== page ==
> Od: jpklists@...
                                  > Komu: Czechlist@yahoogroups.com
                                  > CC:
                                  > Datum: 05.02.2006 13:43
                                  > Předmět: Re: [Czechlist] Re: GRAMMAR: Another eighteen ...
                                  >
                                  >
                                  > On Feb 5, 2006, at 4:41 AM, Jirka Bolech wrote:
                                  >
                                  > > Ahoj Magdo,
                                  > >
                                  > >> Ano, takove pravidlo potrebuju, je to v nejake gramatice?
                                  > >
                                  > > Nepochybne se to da najit v ruznych ucebnicich a cvicebnicich. Ja
                                  > > nemam v tuto chvili vetsinu podobnych svych knih u sebe, ale tipnul
                                  > > bych se, ze ve stredne pokrocile gramaticke cvicebnici od Raymonda
                                  > > Murphyho to bude...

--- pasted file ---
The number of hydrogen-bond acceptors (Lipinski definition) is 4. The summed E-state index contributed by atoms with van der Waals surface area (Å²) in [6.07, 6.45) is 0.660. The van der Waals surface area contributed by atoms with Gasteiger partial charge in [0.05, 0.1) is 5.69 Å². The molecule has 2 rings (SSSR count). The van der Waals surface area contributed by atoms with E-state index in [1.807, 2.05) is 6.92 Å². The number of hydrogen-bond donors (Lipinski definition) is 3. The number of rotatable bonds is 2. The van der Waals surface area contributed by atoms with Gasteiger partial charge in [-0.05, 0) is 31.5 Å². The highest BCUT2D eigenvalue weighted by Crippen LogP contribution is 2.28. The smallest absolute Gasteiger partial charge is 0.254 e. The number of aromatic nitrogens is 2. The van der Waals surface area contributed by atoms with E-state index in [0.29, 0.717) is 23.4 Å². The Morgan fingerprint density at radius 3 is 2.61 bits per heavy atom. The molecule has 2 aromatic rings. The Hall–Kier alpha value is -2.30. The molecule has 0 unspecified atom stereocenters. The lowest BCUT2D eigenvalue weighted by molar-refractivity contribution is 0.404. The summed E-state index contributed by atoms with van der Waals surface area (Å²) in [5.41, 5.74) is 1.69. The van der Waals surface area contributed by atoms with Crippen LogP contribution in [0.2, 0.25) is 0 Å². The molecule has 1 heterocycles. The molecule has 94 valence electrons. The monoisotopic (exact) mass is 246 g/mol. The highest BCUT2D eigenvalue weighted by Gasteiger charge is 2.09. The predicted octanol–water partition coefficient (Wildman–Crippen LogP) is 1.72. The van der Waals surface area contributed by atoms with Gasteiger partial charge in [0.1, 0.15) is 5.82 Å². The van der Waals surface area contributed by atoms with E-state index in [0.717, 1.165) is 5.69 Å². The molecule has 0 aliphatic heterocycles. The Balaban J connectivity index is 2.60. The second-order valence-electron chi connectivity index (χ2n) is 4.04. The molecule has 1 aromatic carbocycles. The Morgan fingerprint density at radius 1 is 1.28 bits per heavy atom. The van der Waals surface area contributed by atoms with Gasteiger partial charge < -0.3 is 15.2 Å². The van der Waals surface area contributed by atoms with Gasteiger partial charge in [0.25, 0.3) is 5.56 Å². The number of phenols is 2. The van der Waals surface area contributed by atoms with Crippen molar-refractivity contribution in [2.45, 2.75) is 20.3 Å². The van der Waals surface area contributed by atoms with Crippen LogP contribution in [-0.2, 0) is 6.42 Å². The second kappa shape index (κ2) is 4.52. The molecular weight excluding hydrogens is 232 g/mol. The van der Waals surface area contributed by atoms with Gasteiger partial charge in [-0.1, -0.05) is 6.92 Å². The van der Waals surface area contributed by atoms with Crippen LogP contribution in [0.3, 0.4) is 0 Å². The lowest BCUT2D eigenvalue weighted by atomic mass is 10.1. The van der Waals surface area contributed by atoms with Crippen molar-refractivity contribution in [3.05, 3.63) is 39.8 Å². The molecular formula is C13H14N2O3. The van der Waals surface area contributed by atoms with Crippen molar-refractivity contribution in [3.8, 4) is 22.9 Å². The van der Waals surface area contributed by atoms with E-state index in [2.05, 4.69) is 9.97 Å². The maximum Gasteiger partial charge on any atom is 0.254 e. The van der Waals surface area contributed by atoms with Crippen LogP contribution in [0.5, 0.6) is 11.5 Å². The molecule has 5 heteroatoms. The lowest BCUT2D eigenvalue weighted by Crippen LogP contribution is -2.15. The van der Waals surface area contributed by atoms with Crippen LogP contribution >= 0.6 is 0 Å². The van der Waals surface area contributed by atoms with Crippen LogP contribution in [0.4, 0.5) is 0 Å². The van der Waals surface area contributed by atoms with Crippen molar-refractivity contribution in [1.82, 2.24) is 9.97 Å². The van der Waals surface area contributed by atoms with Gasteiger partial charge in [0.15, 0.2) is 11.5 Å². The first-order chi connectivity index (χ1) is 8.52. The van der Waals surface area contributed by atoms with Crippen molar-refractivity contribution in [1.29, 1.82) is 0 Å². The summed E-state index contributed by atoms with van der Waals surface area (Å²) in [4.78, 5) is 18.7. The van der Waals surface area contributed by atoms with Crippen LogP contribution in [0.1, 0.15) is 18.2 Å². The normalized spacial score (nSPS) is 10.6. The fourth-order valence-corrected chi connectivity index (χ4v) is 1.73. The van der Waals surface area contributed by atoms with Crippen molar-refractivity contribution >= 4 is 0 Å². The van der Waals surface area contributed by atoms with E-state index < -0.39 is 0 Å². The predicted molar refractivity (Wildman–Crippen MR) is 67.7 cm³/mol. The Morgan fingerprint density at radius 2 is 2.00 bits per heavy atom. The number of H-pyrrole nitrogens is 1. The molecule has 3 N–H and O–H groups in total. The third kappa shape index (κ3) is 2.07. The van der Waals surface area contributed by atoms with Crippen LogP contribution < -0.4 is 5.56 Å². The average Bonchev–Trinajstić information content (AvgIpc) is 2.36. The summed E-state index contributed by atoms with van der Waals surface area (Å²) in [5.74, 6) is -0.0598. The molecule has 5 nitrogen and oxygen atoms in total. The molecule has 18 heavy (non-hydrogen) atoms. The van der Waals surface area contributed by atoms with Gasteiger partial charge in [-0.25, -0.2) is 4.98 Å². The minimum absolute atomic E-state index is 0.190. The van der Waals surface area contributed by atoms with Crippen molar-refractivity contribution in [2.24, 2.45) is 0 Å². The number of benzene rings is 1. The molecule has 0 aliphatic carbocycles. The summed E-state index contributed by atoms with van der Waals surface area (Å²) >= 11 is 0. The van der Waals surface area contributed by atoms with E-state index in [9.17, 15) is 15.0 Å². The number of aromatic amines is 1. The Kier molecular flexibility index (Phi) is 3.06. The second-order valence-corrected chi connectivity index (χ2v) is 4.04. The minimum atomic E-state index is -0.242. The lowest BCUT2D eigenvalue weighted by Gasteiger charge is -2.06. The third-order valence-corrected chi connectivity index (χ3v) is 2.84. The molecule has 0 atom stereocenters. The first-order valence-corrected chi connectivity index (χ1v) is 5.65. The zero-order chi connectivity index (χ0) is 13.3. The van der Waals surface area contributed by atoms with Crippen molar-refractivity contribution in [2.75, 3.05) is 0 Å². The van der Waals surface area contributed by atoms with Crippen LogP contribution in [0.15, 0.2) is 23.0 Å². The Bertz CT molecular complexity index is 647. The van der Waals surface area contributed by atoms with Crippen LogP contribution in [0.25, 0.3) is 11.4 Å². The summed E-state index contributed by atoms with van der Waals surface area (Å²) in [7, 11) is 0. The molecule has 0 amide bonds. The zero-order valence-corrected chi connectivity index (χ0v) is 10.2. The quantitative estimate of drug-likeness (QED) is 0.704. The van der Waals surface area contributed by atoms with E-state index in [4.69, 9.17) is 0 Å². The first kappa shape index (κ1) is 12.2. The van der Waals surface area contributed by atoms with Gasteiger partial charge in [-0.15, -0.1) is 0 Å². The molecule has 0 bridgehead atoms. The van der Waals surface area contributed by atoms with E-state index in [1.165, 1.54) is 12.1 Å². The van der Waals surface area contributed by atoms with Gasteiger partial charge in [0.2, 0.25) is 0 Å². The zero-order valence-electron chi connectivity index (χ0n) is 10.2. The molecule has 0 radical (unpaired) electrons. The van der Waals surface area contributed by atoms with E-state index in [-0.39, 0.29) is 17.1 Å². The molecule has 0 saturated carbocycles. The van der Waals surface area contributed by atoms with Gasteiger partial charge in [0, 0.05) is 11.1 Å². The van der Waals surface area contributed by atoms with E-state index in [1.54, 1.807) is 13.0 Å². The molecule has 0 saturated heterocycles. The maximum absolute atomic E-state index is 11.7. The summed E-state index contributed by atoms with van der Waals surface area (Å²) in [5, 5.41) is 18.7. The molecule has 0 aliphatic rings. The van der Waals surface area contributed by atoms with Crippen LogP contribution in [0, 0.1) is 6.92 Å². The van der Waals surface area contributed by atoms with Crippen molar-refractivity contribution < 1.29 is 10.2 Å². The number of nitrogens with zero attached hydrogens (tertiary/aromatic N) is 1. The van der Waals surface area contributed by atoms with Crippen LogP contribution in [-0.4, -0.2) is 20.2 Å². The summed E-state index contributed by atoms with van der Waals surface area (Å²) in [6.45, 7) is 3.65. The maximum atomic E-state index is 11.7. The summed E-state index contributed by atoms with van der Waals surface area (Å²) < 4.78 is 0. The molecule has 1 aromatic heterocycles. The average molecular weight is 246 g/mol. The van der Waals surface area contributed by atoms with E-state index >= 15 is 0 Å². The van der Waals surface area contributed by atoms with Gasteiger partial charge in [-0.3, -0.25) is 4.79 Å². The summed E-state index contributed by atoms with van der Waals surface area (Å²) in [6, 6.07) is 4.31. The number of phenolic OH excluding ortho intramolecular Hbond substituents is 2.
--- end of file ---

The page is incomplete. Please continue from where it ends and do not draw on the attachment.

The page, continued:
>
                                  > I have checked the Murphy book (at least the American version) and
                                  > this doesn't seem to be treated in the intermediate book in any
                                  > specific way. I have also checked various American and British grammar
                                  > manuals, and it's not in them.
                                  >
                                  > I think the problem is more one of the separate meanings of "other"
                                  > and "another". For that you have to go to a dictionary. If you look up
                                  > the two words in the Longman Online Dictionary (http://
                                  > www.ldoceonline.com/) and the Merriam Webster online dictionary
                                  > (http://www.m-w.com/dictionary/), and compare the definitions, the
                                  > difference should be clear.
                                  >
                                  > Jamie







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                                • melvyn.geo
                                  ... to use it over there? Not these days IMHO. I found a useful article on the use of articles in country names: http://www.vxu.se/hum/publ/gtn/news01_1.html
                                  Message 16 of 28 , Feb 7 1:01 PM